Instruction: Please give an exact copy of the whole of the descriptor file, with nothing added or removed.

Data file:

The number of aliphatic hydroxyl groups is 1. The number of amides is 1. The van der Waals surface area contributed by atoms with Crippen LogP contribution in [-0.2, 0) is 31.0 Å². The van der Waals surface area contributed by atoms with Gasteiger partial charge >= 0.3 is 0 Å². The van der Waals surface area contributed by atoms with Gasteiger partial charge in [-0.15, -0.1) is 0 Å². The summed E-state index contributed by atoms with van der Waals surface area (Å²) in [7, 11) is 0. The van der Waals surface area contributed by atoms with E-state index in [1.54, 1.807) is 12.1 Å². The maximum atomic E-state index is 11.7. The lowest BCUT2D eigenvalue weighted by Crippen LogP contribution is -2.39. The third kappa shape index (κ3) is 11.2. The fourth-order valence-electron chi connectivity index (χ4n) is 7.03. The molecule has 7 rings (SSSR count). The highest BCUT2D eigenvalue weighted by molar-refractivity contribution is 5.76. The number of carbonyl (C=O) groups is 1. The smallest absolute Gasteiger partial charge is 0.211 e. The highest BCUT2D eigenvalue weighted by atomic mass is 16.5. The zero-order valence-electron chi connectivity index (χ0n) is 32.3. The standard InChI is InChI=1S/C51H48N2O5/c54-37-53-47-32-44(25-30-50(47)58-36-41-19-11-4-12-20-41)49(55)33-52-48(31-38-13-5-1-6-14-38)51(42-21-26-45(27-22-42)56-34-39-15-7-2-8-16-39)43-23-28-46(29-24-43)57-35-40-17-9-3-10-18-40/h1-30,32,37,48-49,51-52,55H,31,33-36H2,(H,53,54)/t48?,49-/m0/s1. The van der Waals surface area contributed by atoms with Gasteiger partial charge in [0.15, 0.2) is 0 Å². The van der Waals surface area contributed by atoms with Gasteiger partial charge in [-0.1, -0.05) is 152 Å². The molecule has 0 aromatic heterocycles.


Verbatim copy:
The number of aliphatic hydroxyl groups is 1. The number of amides is 1. The van der Waals surface area contributed by atoms with Crippen LogP contribution in [-0.2, 0) is 31.0 Å². The van der Waals surface area contributed by atoms with Gasteiger partial charge >= 0.3 is 0 Å². The van der Waals surface area contributed by atoms with Gasteiger partial charge in [-0.15, -0.1) is 0 Å². The summed E-state index contributed by atoms with van der Waals surface area (Å²) in [7, 11) is 0. The van der Waals surface area contributed by atoms with E-state index in [1.54, 1.807) is 12.1 Å². The maximum atomic E-state index is 11.7. The lowest BCUT2D eigenvalue weighted by Crippen LogP contribution is -2.39. The third kappa shape index (κ3) is 11.2. The fourth-order valence-electron chi connectivity index (χ4n) is 7.03. The molecule has 7 rings (SSSR count). The highest BCUT2D eigenvalue weighted by molar-refractivity contribution is 5.76. The number of carbonyl (C=O) groups is 1. The smallest absolute Gasteiger partial charge is 0.211 e. The highest BCUT2D eigenvalue weighted by atomic mass is 16.5. The zero-order valence-electron chi connectivity index (χ0n) is 32.3. The standard InChI is InChI=1S/C51H48N2O5/c54-37-53-47-32-44(25-30-50(47)58-36-41-19-11-4-12-20-41)49(55)33-52-48(31-38-13-5-1-6-14-38)51(42-21-26-45(27-22-42)56-34-39-15-7-2-8-16-39)43-23-28-46(29-24-43)57-35-40-17-9-3-10-18-40/h1-30,32,37,48-49,51-52,55H,31,33-36H2,(H,53,54)/t48?,49-/m0/s1. The van der Waals surface area contributed by atoms with Gasteiger partial charge in [0.15, 0.2) is 0 Å². The van der Waals surface area contributed by atoms with Gasteiger partial charge in [-0.1, -0.05) is 152 Å². The molecule has 0 aromatic heterocycles.